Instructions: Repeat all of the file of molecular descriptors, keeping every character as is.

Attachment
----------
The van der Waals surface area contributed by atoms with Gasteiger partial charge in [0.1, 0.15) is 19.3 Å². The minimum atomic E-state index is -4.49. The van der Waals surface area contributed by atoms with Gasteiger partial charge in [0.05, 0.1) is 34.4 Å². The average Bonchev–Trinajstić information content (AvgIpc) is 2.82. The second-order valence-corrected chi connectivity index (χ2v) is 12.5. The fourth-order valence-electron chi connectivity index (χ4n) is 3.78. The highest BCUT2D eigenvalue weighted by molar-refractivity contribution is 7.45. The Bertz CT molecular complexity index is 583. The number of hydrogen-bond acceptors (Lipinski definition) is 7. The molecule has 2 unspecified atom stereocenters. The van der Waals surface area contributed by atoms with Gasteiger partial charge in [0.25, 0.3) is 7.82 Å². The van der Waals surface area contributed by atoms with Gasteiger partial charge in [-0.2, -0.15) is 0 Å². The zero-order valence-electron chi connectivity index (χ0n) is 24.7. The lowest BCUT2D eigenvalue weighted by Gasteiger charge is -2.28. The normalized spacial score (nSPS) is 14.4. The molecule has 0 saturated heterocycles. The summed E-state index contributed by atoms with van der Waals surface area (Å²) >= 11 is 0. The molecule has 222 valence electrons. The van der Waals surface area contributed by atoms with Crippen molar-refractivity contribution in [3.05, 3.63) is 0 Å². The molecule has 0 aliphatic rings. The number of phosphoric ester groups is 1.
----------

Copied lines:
The van der Waals surface area contributed by atoms with Gasteiger partial charge in [0.1, 0.15) is 19.3 Å². The minimum atomic E-state index is -4.49. The van der Waals surface area contributed by atoms with Gasteiger partial charge in [0.05, 0.1) is 34.4 Å². The average Bonchev–Trinajstić information content (AvgIpc) is 2.82. The second-order valence-corrected chi connectivity index (χ2v) is 12.5. The fourth-order valence-electron chi connectivity index (χ4n) is 3.78. The highest BCUT2D eigenvalue weighted by molar-refractivity contribution is 7.45. The Bertz CT molecular complexity index is 583. The number of hydrogen-bond acceptors (Lipinski definition) is 7. The molecule has 2 unspecified atom stereocenters. The van der Waals surface area contributed by atoms with Gasteiger partial charge in [0.25, 0.3) is 7.82 Å². The van der Waals surface area contributed by atoms with Gasteiger partial charge in [-0.2, -0.15) is 0 Å². The zero-order valence-electron chi connectivity index (χ0n) is 24.7. The lowest BCUT2D eigenvalue weighted by Gasteiger charge is -2.28. The normalized spacial score (nSPS) is 14.4. The molecule has 0 saturated heterocycles. The summed E-state index contributed by atoms with van der Waals surface area (Å²) >= 11 is 0. The molecule has 222 valence electrons. The van der Waals surface area contributed by atoms with Crippen molar-refractivity contribution in [3.05, 3.63) is 0 Å². The molecule has 0 aliphatic rings. The number of phosphoric ester groups is 1.